US30

10:47, 31 October

Drops to Four Month Low and Eyes Off Support at 24,000

In the last couple of weeks, the US30 index has fallen sharply again down to its lowest levels in four months, after attempting to rally off support at 25000 a few weeks ago. If the index continues to fall lower, the next obvious level for some potential buying is around 24000 which supported the index well back in June sending it higher to its recent all-time highs. Only a few weeks ago the index dropped down through support at 26200 before rallying higher back above the key 25000 level. The 25000 level is now likely to offer some resistance again to the index. After reaching a new all-time high several weeks ago the US30 index eased a little in the week after and was enjoying some support from the previous key level of 26200, however, this has now clearly given away to immense selling pressure.

 

For several weeks last month, the US30 index had been content to trade within a narrow range near 2018 highs under 26200, before its recent move higher. The 25000 level had rejected the index on several occasions throughout this year. The 25000 level has been significant as it has offered lots of resistance and would have come as no surprise when it supported the index back in July and August. Around the end of June, the index spent several days consolidating above 24000 after a strong fall over several weeks prior to that. The fall saw the index move sharply lower from a three-month high above the resistance level at 25000 down to a near two month low several weeks ago.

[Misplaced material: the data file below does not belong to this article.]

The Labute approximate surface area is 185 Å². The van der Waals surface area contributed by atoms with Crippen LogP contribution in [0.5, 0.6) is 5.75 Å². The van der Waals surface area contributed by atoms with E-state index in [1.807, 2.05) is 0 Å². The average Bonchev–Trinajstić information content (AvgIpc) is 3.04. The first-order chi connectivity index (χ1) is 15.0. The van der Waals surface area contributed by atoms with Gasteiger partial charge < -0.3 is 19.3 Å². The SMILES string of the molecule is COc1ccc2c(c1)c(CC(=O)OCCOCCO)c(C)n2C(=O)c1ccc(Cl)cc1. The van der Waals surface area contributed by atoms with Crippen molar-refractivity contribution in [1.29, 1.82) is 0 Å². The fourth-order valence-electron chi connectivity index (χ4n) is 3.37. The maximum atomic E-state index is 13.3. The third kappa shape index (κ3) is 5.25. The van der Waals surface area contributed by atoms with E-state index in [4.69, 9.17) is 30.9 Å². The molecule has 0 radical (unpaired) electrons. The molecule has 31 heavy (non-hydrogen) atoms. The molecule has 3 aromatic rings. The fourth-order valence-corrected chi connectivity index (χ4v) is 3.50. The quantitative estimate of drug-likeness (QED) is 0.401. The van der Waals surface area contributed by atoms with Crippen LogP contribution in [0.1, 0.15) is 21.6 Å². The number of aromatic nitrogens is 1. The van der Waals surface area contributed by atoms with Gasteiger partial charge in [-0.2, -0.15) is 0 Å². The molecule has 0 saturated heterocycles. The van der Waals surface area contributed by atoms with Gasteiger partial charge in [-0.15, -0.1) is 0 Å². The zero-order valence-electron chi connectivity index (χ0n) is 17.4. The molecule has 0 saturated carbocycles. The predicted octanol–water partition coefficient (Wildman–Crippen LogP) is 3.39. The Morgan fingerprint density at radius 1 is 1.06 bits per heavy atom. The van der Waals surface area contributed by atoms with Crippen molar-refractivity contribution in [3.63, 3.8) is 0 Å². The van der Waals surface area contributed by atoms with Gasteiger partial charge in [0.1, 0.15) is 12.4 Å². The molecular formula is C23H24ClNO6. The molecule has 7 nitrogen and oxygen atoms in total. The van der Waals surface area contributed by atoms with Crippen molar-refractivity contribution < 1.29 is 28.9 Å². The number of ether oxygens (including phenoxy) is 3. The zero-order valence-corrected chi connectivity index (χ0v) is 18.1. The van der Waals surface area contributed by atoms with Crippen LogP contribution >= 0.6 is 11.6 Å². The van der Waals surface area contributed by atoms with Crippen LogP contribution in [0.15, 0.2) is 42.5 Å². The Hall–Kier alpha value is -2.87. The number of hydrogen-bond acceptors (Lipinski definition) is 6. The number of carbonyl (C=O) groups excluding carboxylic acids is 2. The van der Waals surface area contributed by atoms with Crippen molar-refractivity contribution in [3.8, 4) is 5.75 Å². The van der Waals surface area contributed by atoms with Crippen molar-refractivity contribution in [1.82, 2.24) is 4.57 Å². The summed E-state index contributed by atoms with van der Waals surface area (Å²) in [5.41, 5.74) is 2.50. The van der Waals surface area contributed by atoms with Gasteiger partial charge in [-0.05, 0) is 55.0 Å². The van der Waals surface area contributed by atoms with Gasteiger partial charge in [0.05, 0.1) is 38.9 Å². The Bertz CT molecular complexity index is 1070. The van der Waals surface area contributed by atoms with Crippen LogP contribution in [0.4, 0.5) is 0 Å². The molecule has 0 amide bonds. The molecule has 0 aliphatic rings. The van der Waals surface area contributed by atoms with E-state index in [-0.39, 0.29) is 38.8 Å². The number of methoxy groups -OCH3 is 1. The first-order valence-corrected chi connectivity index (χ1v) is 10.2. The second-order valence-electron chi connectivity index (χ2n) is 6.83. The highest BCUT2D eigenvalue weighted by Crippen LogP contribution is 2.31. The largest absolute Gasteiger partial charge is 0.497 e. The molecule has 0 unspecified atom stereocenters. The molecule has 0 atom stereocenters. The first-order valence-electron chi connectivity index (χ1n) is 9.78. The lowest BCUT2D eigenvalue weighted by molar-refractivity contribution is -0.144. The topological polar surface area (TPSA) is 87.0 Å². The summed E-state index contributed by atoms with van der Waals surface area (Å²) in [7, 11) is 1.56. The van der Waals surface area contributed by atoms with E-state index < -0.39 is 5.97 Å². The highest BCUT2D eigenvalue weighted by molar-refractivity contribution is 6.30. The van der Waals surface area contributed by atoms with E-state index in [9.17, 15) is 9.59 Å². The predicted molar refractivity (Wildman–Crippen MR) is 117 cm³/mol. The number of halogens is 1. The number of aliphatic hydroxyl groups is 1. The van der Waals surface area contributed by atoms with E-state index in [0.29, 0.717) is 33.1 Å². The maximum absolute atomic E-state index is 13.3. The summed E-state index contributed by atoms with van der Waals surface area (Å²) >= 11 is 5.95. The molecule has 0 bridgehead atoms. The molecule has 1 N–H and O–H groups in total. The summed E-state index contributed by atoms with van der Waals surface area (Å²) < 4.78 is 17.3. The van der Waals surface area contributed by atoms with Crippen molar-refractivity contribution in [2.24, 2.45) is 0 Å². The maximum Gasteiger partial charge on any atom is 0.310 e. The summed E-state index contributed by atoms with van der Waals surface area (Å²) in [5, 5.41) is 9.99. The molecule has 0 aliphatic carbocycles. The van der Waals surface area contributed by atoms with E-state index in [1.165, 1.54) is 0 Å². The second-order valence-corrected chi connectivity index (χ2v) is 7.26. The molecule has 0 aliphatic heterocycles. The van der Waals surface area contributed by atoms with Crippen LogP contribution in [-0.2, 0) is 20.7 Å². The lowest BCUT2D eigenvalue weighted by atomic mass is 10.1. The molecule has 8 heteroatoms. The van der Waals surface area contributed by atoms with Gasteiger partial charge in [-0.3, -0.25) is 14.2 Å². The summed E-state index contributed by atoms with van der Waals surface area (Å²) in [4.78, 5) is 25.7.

In the second half of May, the index was meeting stiff resistance right at 25000 which forced the index lower down to a three-week low. In the few weeks before last week’s easing lower, the index had moved quite strongly off the now well-established support level at 23500. This recent range trading is not unexpected after the strong movement higher throughout all last year.

The markets have long been expecting the U.S. Federal Reserve to go through with a 25 basis point increase in its benchmark funds rate at the year's final Federal Open Market Committee Meeting. The ‘Fed’ has raised its benchmark interest rate target three times this year and is on track for a fourth in December. Current projections from the Federal Open Market Committee (FOMC) members point to three more increases in 2019 and one or two more in 2020. After considerable market volatility in October, traders have reduced their probability of a December funds rate rise from 87% down to 74% in the last week, according to CME data. The probability of a March 2019 increase is down to 48% from around 62% a week ago. Atlanta Federal Reserve President Raphael Bostic said that the risk of a powerful economy overheating is the reason the Fed should stick to its schedule of interest rate increases. With the unemployment rate currently at 3.7% and significantly below what is considered full employment, the Fed has to weigh the risks of tightening too quickly and choking off what has been a robust economic run, and waiting too long and risking runaway price pressures."And while I wrestle with that choice, one thing seems clear: there is little reason to keep our foot on the gas pedal," Bostic said in a speech in Louisiana. "After digging through the data, consulting our economic models, and gathering a Main Street perspective from our extensive network of business contacts, I come away with the sense that economic growth is on a strong trajectory," he said. "It's on solid footing and hasn't been materially pushed higher or lower.